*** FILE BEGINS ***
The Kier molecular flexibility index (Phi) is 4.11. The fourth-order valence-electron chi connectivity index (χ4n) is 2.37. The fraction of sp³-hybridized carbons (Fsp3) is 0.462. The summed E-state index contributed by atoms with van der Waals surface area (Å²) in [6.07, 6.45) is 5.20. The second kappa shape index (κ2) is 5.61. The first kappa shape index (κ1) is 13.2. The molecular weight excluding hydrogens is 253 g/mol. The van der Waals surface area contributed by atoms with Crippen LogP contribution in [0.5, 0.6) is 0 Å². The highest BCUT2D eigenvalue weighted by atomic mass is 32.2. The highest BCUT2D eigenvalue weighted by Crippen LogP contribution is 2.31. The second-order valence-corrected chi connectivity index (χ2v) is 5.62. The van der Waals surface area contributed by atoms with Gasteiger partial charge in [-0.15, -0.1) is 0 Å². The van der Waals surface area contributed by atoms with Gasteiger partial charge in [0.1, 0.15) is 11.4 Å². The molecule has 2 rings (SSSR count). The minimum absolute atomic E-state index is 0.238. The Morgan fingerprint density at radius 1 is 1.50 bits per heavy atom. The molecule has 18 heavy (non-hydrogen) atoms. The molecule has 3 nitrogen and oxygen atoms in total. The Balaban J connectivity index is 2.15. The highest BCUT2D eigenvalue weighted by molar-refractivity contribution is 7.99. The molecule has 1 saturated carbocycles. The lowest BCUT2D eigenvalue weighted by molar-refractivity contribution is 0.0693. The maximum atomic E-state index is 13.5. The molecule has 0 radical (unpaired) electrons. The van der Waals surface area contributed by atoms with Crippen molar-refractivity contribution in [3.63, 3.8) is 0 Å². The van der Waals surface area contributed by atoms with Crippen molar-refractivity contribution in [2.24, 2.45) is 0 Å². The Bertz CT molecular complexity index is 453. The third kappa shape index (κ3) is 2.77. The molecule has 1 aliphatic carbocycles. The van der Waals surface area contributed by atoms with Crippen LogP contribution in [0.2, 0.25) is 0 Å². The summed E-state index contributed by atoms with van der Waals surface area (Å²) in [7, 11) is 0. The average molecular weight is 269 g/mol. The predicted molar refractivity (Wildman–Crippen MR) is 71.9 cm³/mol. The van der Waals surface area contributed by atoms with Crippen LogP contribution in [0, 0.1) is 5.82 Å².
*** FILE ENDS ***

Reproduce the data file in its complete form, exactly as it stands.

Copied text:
The Kier molecular flexibility index (Phi) is 4.11. The fourth-order valence-electron chi connectivity index (χ4n) is 2.37. The fraction of sp³-hybridized carbons (Fsp3) is 0.462. The summed E-state index contributed by atoms with van der Waals surface area (Å²) in [6.07, 6.45) is 5.20. The second kappa shape index (κ2) is 5.61. The first kappa shape index (κ1) is 13.2. The molecular weight excluding hydrogens is 253 g/mol. The van der Waals surface area contributed by atoms with Crippen LogP contribution in [0.5, 0.6) is 0 Å². The highest BCUT2D eigenvalue weighted by atomic mass is 32.2. The highest BCUT2D eigenvalue weighted by Crippen LogP contribution is 2.31. The second-order valence-corrected chi connectivity index (χ2v) is 5.62. The van der Waals surface area contributed by atoms with Gasteiger partial charge in [-0.15, -0.1) is 0 Å². The van der Waals surface area contributed by atoms with Gasteiger partial charge in [0.1, 0.15) is 11.4 Å². The molecule has 2 rings (SSSR count). The minimum absolute atomic E-state index is 0.238. The Morgan fingerprint density at radius 1 is 1.50 bits per heavy atom. The molecule has 18 heavy (non-hydrogen) atoms. The molecule has 3 nitrogen and oxygen atoms in total. The Balaban J connectivity index is 2.15. The highest BCUT2D eigenvalue weighted by molar-refractivity contribution is 7.99. The molecule has 1 saturated carbocycles. The lowest BCUT2D eigenvalue weighted by molar-refractivity contribution is 0.0693. The maximum atomic E-state index is 13.5. The molecule has 0 radical (unpaired) electrons. The van der Waals surface area contributed by atoms with Crippen molar-refractivity contribution in [3.63, 3.8) is 0 Å². The van der Waals surface area contributed by atoms with Crippen molar-refractivity contribution in [2.24, 2.45) is 0 Å². The Bertz CT molecular complexity index is 453. The third kappa shape index (κ3) is 2.77. The molecule has 1 aliphatic carbocycles. The van der Waals surface area contributed by atoms with Crippen LogP contribution in [0.2, 0.25) is 0 Å². The summed E-state index contributed by atoms with van der Waals surface area (Å²) in [7, 11) is 0. The average molecular weight is 269 g/mol. The predicted molar refractivity (Wildman–Crippen MR) is 71.9 cm³/mol. The van der Waals surface area contributed by atoms with Crippen LogP contribution in [0, 0.1) is 5.82 Å².